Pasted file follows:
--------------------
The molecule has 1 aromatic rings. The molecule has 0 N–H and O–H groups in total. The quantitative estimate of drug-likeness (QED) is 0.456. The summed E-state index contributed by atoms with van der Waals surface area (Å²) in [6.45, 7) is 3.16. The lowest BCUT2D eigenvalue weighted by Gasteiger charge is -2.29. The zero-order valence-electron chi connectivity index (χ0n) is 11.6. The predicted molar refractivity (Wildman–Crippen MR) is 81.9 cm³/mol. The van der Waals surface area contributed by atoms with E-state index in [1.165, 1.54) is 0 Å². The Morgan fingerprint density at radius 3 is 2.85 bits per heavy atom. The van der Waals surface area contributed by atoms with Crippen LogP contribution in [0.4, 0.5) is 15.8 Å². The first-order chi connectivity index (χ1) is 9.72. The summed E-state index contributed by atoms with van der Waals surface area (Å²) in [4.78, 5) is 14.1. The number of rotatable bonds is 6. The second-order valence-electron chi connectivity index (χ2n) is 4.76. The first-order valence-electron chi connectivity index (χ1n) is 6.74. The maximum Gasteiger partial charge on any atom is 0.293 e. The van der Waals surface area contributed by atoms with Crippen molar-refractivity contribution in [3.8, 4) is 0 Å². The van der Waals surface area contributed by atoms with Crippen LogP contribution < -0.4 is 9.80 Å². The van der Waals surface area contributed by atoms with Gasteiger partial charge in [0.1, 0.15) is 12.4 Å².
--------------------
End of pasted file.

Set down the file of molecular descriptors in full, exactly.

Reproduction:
The molecule has 1 aromatic rings. The molecule has 0 N–H and O–H groups in total. The quantitative estimate of drug-likeness (QED) is 0.456. The summed E-state index contributed by atoms with van der Waals surface area (Å²) in [6.45, 7) is 3.16. The lowest BCUT2D eigenvalue weighted by Gasteiger charge is -2.29. The zero-order valence-electron chi connectivity index (χ0n) is 11.6. The predicted molar refractivity (Wildman–Crippen MR) is 81.9 cm³/mol. The van der Waals surface area contributed by atoms with E-state index in [1.165, 1.54) is 0 Å². The Morgan fingerprint density at radius 3 is 2.85 bits per heavy atom. The van der Waals surface area contributed by atoms with Crippen LogP contribution in [0.4, 0.5) is 15.8 Å². The first-order chi connectivity index (χ1) is 9.72. The summed E-state index contributed by atoms with van der Waals surface area (Å²) in [4.78, 5) is 14.1. The number of rotatable bonds is 6. The second-order valence-electron chi connectivity index (χ2n) is 4.76. The first-order valence-electron chi connectivity index (χ1n) is 6.74. The maximum Gasteiger partial charge on any atom is 0.293 e. The van der Waals surface area contributed by atoms with Crippen molar-refractivity contribution in [3.8, 4) is 0 Å². The van der Waals surface area contributed by atoms with Crippen LogP contribution < -0.4 is 9.80 Å². The van der Waals surface area contributed by atoms with Gasteiger partial charge in [0.1, 0.15) is 12.4 Å².